VA hospital to be named for Vietnam War hero Michael Crescenz (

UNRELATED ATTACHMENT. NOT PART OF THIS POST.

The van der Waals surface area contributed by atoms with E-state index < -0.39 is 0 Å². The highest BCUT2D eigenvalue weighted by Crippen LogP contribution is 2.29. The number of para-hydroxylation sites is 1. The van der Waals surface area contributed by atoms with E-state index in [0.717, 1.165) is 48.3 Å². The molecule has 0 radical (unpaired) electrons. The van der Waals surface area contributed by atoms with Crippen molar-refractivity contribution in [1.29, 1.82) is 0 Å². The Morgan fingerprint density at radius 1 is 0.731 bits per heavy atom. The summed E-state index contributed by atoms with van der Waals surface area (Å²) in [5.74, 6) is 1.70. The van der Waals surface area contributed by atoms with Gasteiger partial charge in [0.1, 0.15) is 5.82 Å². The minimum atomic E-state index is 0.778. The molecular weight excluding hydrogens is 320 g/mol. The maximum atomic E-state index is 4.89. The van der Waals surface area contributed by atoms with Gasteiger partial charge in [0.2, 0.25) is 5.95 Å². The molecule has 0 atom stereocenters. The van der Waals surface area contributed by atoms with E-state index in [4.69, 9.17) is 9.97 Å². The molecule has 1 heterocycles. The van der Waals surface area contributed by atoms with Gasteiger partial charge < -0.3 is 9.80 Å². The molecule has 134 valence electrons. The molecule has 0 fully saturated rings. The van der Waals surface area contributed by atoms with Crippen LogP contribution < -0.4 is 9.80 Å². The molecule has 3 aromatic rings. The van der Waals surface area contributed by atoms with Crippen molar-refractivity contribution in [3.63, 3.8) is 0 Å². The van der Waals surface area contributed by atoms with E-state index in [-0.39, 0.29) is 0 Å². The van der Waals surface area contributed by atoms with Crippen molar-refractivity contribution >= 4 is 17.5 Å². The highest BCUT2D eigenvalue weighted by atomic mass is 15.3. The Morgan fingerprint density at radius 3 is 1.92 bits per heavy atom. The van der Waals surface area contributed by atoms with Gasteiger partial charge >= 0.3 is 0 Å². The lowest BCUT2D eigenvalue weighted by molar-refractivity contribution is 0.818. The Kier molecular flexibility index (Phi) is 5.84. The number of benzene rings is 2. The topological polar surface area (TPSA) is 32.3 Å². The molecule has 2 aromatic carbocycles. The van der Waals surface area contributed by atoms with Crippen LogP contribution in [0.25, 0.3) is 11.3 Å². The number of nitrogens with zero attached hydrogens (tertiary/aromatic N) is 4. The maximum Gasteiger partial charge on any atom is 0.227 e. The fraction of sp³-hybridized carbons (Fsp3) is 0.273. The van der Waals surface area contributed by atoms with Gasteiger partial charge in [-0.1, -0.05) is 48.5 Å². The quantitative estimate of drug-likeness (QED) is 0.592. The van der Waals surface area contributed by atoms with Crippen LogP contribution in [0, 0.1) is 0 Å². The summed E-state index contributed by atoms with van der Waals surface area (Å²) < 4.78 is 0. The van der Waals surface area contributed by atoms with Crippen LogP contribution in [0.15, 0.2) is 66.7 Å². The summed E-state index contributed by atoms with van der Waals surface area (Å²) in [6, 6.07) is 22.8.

Charlie Crescenz has many reasons to think of his little brother Michael. A statue is being made in his honor, a VFW hall bears his name, and on Saturday, Philadelphia’s VA hospital will be renamed for the boy who died at 19 in a blaze of machine-gun fire while protecting his platoon in the mountains of Vietnam. None of that, however — not even the Medal of Honor that President Richard M. Nixon gave Michael’s family — is what rekindles 47-year-old memories of the brother born a year and a half after Charlie. “When I see people defend others, that reminds me of Michael,” said Charlie Crescenz, a retired police officer who choked back tears as he spoke Thursday of his long-ago-lost little buddy. “When they come to the aid of other people when they don’t really have to.” This was the first time, Crescenz said, he had told anyone how he felt; he made a point of pointing it out. And no wonder: The ex-Marine returned home from Vietnam just months before his brother was shipped out to die an Army man charging up a mountain to save his brethren. On Saturday, there will be more words. More memories. And, most assuredly, more tears. Crescenz and his four brothers are expected to be among up to 1,000 people at a 10 a.m. rechristening ceremony for what will henceforth be known as the Cpl. Michael J. Crescenz Department of Veterans Affairs Medical Center. The complex at 3900 Woodland Ave. becomes only the third of 151 veterans’ medical centers nationwide to be named after a Medal of Honor recipient. The youngster from West Oak Lane shares that honor with Second Lt. Audie L. Murphy, of World War II fame, from near Kingston, Texas, and Sgt. Alvin C. York of World War I, from Pall Mall, Tenn. “It’s very surreal. It’s like I can’t believe it’s even happening,” said Joseph Crescenz, 58, who was just 12 when his brother died but who will speak for all the siblings when he takes the lectern alongside a congressman, a U.S. senator, and other dignitaries.